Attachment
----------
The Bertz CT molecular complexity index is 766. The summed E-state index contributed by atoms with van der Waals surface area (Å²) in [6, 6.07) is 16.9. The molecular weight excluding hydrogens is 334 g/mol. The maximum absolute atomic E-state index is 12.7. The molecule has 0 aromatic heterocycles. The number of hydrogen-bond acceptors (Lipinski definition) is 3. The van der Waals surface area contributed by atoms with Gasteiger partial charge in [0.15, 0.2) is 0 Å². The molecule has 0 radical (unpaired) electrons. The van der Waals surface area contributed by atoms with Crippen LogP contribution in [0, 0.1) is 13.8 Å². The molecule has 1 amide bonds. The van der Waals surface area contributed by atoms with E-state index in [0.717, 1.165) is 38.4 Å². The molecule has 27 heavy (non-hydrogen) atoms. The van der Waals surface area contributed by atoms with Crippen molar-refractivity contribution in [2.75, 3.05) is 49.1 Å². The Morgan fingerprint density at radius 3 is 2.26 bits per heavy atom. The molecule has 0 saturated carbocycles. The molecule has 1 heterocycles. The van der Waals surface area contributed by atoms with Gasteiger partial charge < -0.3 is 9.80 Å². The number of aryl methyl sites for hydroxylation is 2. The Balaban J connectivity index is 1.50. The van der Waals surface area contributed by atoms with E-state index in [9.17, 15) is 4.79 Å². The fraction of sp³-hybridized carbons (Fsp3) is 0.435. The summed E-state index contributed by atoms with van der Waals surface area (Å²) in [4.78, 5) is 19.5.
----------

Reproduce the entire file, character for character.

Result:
The Bertz CT molecular complexity index is 766. The summed E-state index contributed by atoms with van der Waals surface area (Å²) in [6, 6.07) is 16.9. The molecular weight excluding hydrogens is 334 g/mol. The maximum absolute atomic E-state index is 12.7. The molecule has 0 aromatic heterocycles. The number of hydrogen-bond acceptors (Lipinski definition) is 3. The van der Waals surface area contributed by atoms with Gasteiger partial charge in [0.15, 0.2) is 0 Å². The molecule has 0 radical (unpaired) electrons. The van der Waals surface area contributed by atoms with Crippen LogP contribution in [0, 0.1) is 13.8 Å². The molecule has 1 amide bonds. The van der Waals surface area contributed by atoms with E-state index in [0.717, 1.165) is 38.4 Å². The molecule has 27 heavy (non-hydrogen) atoms. The van der Waals surface area contributed by atoms with Crippen molar-refractivity contribution in [2.75, 3.05) is 49.1 Å². The Morgan fingerprint density at radius 3 is 2.26 bits per heavy atom. The molecule has 0 saturated carbocycles. The molecule has 1 heterocycles. The van der Waals surface area contributed by atoms with Gasteiger partial charge < -0.3 is 9.80 Å². The number of aryl methyl sites for hydroxylation is 2. The Balaban J connectivity index is 1.50. The van der Waals surface area contributed by atoms with E-state index in [9.17, 15) is 4.79 Å². The fraction of sp³-hybridized carbons (Fsp3) is 0.435. The summed E-state index contributed by atoms with van der Waals surface area (Å²) in [4.78, 5) is 19.5.